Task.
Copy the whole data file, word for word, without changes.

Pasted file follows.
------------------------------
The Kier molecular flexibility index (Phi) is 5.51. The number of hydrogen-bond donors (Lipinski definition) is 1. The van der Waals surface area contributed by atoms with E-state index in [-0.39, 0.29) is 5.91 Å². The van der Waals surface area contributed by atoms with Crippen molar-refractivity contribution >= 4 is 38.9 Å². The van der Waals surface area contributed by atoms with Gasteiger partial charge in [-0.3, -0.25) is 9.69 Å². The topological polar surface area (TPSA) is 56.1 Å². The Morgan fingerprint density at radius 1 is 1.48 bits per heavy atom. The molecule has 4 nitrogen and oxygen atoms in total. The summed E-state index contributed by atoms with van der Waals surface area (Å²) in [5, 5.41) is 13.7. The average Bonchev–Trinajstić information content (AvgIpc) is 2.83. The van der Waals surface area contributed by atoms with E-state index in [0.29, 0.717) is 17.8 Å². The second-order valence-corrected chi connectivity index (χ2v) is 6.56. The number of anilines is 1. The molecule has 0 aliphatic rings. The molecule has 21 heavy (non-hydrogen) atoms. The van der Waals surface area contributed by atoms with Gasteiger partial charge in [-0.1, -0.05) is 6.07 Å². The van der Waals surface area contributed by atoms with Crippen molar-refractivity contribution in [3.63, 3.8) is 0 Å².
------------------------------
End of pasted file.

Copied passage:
The Kier molecular flexibility index (Phi) is 5.51. The number of hydrogen-bond donors (Lipinski definition) is 1. The van der Waals surface area contributed by atoms with E-state index in [-0.39, 0.29) is 5.91 Å². The van der Waals surface area contributed by atoms with Crippen molar-refractivity contribution >= 4 is 38.9 Å². The van der Waals surface area contributed by atoms with Gasteiger partial charge in [-0.3, -0.25) is 9.69 Å². The topological polar surface area (TPSA) is 56.1 Å². The Morgan fingerprint density at radius 1 is 1.48 bits per heavy atom. The molecule has 4 nitrogen and oxygen atoms in total. The summed E-state index contributed by atoms with van der Waals surface area (Å²) in [5, 5.41) is 13.7. The average Bonchev–Trinajstić information content (AvgIpc) is 2.83. The van der Waals surface area contributed by atoms with E-state index in [0.29, 0.717) is 17.8 Å². The second-order valence-corrected chi connectivity index (χ2v) is 6.56. The number of anilines is 1. The molecule has 0 aliphatic rings. The molecule has 21 heavy (non-hydrogen) atoms. The van der Waals surface area contributed by atoms with Gasteiger partial charge in [-0.1, -0.05) is 6.07 Å². The van der Waals surface area contributed by atoms with Crippen molar-refractivity contribution in [3.63, 3.8) is 0 Å².